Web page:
Government & Politics

Senate bill would eliminate three existing PACs

A bill that would eliminate party leadership political action committees in the Legislature passed the Senate on Thursday.

Senate and House Democrats each have a PAC that was grandfathered in before the state passed a law in 1990 that has barred House Republicans from forming their own. Senate Republicans have one, but it is controlled by ousted moderates and not the current leadership.

Senate Bill 274 passed 31-6. If it becomes law, it will eliminate the three existing PACs.

Republicans contend that it is unfair for Democrats to raise money while House Republicans cannot. Additionally, they have accused leadership PACs of undermining the electoral process.

Democrats accuse the majority party of trying to silence the opposition, and say the bill does not accomplish real campaign finance reform.

“It’s not going to do anything to diminish the influence of money in the political process,” Senate Minority Leader Anthony Hensley, D-Topeka, said.

Hensley offered what he called “The Big Enchilada” amendment that would have required independent expenditure groups to disclose donors.

“They’re shadow organizations. They lurk in the shadows and you don’t have any idea of who they are or where their donors come from,” Hensley said.

The amendment was voted down.

“Because the Republican majority wants to protect those people, because those are the people that back their campaigns,” Hensley said.

Senate President Susan Wagle, R-Wichita, dismissed Hensley’s criticism.

“The difference there is it’s a private entity run by private individuals compared to an entity that is run by an elected official. And we believe that we need more transparency in a PAC that is run by an elected official,” Wagle said.

“The Supreme Court has already ruled that the private PACs are protected by free speech,” Wagle said.

She also accused Hensley of supporting leadership PACs for cynical reasons.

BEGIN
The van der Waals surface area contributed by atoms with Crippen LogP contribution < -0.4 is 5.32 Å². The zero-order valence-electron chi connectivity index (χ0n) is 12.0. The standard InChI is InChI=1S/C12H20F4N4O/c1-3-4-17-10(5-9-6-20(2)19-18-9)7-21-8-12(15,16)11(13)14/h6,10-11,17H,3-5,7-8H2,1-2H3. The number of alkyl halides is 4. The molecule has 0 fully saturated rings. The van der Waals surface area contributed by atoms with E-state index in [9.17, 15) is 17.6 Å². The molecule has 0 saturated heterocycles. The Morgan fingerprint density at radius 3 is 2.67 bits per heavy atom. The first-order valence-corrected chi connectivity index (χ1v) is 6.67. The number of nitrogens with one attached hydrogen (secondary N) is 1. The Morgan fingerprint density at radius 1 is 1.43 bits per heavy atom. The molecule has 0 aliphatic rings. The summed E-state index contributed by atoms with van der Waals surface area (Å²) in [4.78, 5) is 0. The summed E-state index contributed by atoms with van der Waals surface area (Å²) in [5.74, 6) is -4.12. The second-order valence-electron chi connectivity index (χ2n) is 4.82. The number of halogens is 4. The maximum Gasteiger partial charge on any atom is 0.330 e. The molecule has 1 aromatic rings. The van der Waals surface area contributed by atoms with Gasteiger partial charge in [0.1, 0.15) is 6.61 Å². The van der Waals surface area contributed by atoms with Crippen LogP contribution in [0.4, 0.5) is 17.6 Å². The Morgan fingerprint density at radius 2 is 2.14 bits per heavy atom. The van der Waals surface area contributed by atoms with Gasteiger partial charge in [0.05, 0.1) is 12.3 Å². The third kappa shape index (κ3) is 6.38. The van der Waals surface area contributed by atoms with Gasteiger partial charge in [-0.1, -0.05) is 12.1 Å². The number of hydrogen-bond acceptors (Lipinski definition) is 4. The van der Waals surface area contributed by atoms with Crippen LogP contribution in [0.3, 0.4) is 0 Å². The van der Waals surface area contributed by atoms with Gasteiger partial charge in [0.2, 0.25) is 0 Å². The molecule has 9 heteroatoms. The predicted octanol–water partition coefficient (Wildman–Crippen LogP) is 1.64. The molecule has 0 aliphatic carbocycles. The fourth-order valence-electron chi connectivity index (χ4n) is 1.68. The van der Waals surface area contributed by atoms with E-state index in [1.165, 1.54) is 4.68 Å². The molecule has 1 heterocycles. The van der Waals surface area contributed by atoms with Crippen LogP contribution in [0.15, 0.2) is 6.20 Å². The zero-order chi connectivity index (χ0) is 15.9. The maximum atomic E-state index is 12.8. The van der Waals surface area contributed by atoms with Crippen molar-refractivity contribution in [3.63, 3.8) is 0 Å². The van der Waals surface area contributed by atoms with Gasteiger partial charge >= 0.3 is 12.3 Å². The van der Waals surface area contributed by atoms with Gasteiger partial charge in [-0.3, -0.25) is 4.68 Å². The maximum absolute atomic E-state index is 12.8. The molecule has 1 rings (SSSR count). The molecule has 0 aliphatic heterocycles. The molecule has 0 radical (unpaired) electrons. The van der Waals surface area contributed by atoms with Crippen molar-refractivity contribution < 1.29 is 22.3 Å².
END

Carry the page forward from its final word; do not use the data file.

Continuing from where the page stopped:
“He became the minority leader of the Senate in ’96,” Wagle said. “When you’re recruiting candidates to run for office, and that’s how you fund them, that’s how you get elected to leadership.”

As the Senate’s top Democrat, Hensley chairs the PAC, but he noted that he did not create it. He said the party uses it to combat attacks from rightwing political groups.

Republicans said that Democrats should not be able to raise money during the session through grandfathered PACs, while Republicans cannot.

“It’s just about fairness,” Sen. Ty Masterson, R-Andover, said Wednesday.

Hensley said he would support legislation that barred all political action committees from fundraising during the session, but he dismissed the notion that Republicans had been disadvantaged. “There is no level playing field in Kansas politics,” he said, “because they have all of these other entities that contribute to their campaigns either directly or indirectly.”

A separate bill, which originated in the House last year and has yet to go to the Senate floor, would enable the four party committees to raise funds during the session. Wagle said the Senate would carefully consider that bill.

Another issue is the status of Secretary of State Kris Kobach’s Prairie Fire PAC. Democrats contend that this PAC should be eliminated along with the Legislature’s leadership PAC. A bill that would eliminate it passed the Senate last year, but has been stuck in conference with the House.

Wagle said it was unnecessary to add the amendment to this bill when the matter is still in conference.